“Reduced-fat or sugar ice creams are perceived as a healthier choice, but the calories are still there, and this may let your guard down for portion control,” Berger says. “When a food we all know and love is reduced in fat or sugar, we identify the taste we are used to as not there, and we may eat more, thinking we’ll eventually get that taste.”

5. Yogurt

Yogurts are an excellent source of protein. Greek yogurts have protein that can keep you full. However, yogurt can get sneaky too.

“Some flavored yogurts can have the added sugar equivalent of a piece of cake. This can lead to increased sugar cravings throughout the day,” Berger says.

Fat-free yogurts may also be full of the sweet stuff. “Even though it may not have a lot of fat, it can still have a lot of added sugar, which will contribute to weight gain when consumed in high amounts,” Wheeler says. “Yogurts with fruit syrups and artificial flavorings/sweeteners can have a lot of calories in them.”

6. Breakfast cereal

Again, peep the label. “Many are low in fiber and high in sugar,” Wheeler says. Therefore, it is important to look at sugar content and portion size when consuming them.

7. Energy bars

Slumping? Hangry? You may want to think twice before reaching for an energy bar.

“The bars that are low in filling nutrients like fiber and protein and high in added sugar can lead to a blood sugar spike, then crash and a desire for more food,” Berger says.

That said, some energy bars are the opposite—and may give you the boost you need to power through the rest of your to-dos. “Energy bars that are packed with protein and fiber but low in added sugar can be a great midday pick-me-up,” Berger says.

8. Nuts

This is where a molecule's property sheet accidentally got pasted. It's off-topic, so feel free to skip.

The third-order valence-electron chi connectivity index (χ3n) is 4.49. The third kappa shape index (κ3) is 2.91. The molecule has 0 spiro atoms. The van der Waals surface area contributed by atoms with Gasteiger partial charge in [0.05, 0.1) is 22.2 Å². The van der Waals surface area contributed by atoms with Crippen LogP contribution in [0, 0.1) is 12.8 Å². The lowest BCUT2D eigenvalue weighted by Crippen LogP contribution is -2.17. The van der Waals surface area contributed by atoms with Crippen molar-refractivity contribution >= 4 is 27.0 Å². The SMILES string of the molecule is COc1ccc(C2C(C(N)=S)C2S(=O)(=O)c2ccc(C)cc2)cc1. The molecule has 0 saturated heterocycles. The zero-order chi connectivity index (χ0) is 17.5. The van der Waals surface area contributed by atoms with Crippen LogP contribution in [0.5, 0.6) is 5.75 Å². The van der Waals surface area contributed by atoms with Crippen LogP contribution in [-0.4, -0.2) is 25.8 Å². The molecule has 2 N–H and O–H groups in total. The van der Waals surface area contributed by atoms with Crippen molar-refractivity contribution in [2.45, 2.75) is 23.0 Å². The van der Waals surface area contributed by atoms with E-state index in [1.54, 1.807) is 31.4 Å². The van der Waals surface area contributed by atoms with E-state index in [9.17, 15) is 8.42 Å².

Moderation is key when noshing on nuts. “Nuts are another healthy food that is marketed as a weight loss food but are, in fact, extremely calorie-dense,” Gomer says about the high-calorie food. “There are 826 calories in one cup of almonds, and it is very easy to eat one cup.”

Opt for a quarter cup containing about 206 calories or a 100-calorie, pre-portioned bag.

9. Nut butters

Again, portioning is important here because nut butter can be a good source of protein and fat. “There are 188 calories in two tablespoons of peanut butter, and you will likely eat double or triple that amount just dipping an apple in it,” Gomer says.

Nut butters are also high in fat.

“Though they are a healthier alternative to butter and do contain some protein, they are also high in fat and therefore need to be limited in how many portions are consumed,” Wheeler says.

Related: People Who Never Gain Weight Swear By This Simple Morning Habit

Tips for Avoiding Weight Gain Through Dietary Choices

One of the best things you can do is look at the ingredients list on the back of the label rather than being lured by the marketing copy on the front. “Choose foods that have less added sugar,” Berger says. “Large amounts of added sugar can cause a blood sugar spice, then a crash, and a desire to eat again.”

That nutrition label will also have serving sizes—keep those in mind once you get home, Berger suggests.

Finally, tune into yourself. “Listen to hunger cues and consume based on what the body is telling you,” Wheeler says. “Focus on deciphering between actual hunger for a meal or a snack while also remembering that mood and boredom can also come into play when making choices to eat and the type of food to consume. Be in tune with your mood and emotions and how they affect your consumption.”

Next up: Registered Dietitians Share Their Top Tips for Losing Weight After 60